Sunday, April 3

CS for All...

I commented on and on reflection, I am not all that happy with the response I posted there.

There's some significant work needed to flesh out what we mean by "Computer Science for All", and I feel I could have done much better.

One issue, of course, for the computing education blog is: what does the curriculum look like? And there's just so much to cover.

But let's consider English literacy, and how we teach that: we do not cover the "great works" when teaching the language. We do not even cover more than a tiny fraction of the dictionary. Instead, we try and cover the "basics", and we keep going over those, layer upon layer.

Meanwhile, some significant number of students drop out. Students in inner city schools tend to wind up with a significantly different understanding of the language than students in farm schools or students in prep schools. And a part of this has to do with their social life and their relations with the other students. And another aspect has to do with the student's interests and the problems they see needing to be addressed in their life outside the school. And these obviously vary considerably.

So... back to "CS for All".  What are the basics?

As the first few passes, I'd say:
  • binary number system (perhaps also octal and hexadecimal)
  • ASCII character system (perhaps also getting slightly into Unicode).
  • Sequences (of numbers, of characters, of sequences).
  • Searching (needs sequences)
  • Sorting (needs sequences)
  • Files and Directories
  • Programs and Processes
  • Touch Typing  (qwerty)
  • The basics of the internet protocol - enough to understand machine addresses and network delays.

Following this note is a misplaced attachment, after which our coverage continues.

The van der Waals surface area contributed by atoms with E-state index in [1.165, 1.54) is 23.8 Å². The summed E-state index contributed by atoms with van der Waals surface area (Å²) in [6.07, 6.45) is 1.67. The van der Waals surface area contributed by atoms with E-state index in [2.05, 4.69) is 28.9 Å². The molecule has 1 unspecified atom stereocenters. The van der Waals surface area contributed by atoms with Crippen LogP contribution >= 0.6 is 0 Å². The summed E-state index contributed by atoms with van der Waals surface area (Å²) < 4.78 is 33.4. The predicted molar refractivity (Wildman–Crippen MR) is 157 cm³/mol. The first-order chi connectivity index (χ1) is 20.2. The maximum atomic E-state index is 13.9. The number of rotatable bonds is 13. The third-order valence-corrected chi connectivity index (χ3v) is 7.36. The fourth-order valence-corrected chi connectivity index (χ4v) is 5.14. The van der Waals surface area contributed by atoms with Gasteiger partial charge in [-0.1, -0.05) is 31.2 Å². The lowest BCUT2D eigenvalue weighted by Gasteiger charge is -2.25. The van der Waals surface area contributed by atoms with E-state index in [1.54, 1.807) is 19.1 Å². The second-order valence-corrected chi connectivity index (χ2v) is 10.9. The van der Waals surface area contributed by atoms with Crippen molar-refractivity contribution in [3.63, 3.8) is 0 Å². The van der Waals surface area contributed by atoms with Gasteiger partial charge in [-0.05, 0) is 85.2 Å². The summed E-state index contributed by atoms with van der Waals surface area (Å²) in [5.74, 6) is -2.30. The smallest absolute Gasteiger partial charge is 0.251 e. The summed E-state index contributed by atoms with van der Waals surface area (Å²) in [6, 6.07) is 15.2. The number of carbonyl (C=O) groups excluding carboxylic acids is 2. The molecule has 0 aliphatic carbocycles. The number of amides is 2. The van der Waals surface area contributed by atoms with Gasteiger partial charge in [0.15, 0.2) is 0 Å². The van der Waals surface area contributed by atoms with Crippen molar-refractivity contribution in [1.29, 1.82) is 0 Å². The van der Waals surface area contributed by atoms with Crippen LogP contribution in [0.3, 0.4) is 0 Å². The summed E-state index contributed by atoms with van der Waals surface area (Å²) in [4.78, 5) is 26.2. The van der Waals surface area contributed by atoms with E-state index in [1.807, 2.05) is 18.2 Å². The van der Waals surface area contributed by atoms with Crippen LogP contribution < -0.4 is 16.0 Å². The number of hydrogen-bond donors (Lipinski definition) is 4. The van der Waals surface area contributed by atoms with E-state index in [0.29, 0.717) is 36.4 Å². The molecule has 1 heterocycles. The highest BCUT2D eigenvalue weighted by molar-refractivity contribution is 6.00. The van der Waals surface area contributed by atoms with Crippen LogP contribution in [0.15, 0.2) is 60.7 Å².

• pixels and images
  • basic audio (d2a, a2d, wav file format, oscilloscopes)
This is obviously very rough, and leaves out the wondrous complexities of html, online gaming, email, office software, and so on. And at first blush you might even think that I'm leaving out programming or cramming that all into "Programs". But, I'm not. I think programming comes in to some degree as a part of the treatment of these topics.

Also, this would not be all taught in one class, but would be the desired end point after years of elementary school and high school instruction. And a part of the emphasis should be on "learning by doing" because trying to get students to absorb all of this on a purely theoretical basis is just asking for problems.

More specifically, when we place an emphasis on programming as an isolated concept we lose all the motivation for why someone would want to learn such a thing. But, also, I think that some amount of programming should be brought in when teaching the above. And, perhaps, some actual formal programming instruction (syntax, for example) should be included.

And obviously there's room for improvement here, as well as room for making this all boring and superficial. 

Still, when I think about computer literacy, the above topics are - roughly speaking - the topics I assume a literate person would understand.

Of course, that leaves us with a huge problem: most of our teachers do not have the background for this. So, how do we get from here to there?

It seems to me that this will require teachers adopt a different role. Instead of being subject matter experts, they should be instruction experts. It seems to me that the job of the teacher should become teaching study skills to the student, and that we need curriculum designed to walk the student through the specifics of what they will be learning. We should stop demanding that teachers must be masters of everything and let them instead focus on what they do best: education as a specialty. (It is quite true that some subject matter expertise can help in relating the subject to the student, but it's also quite true that the instructors will pick this up some of this as they go along. This will be especially true for pre-requisite subjects which are covered frequently.)

This does leave us still with some problems, one of which is designing curriculum that satisfies these needs. But we have plenty of subject matter experts - we just need to put some effort into closing the loop (and some care in dealing with the problems which of course always arise when dealing with large numbers of people).

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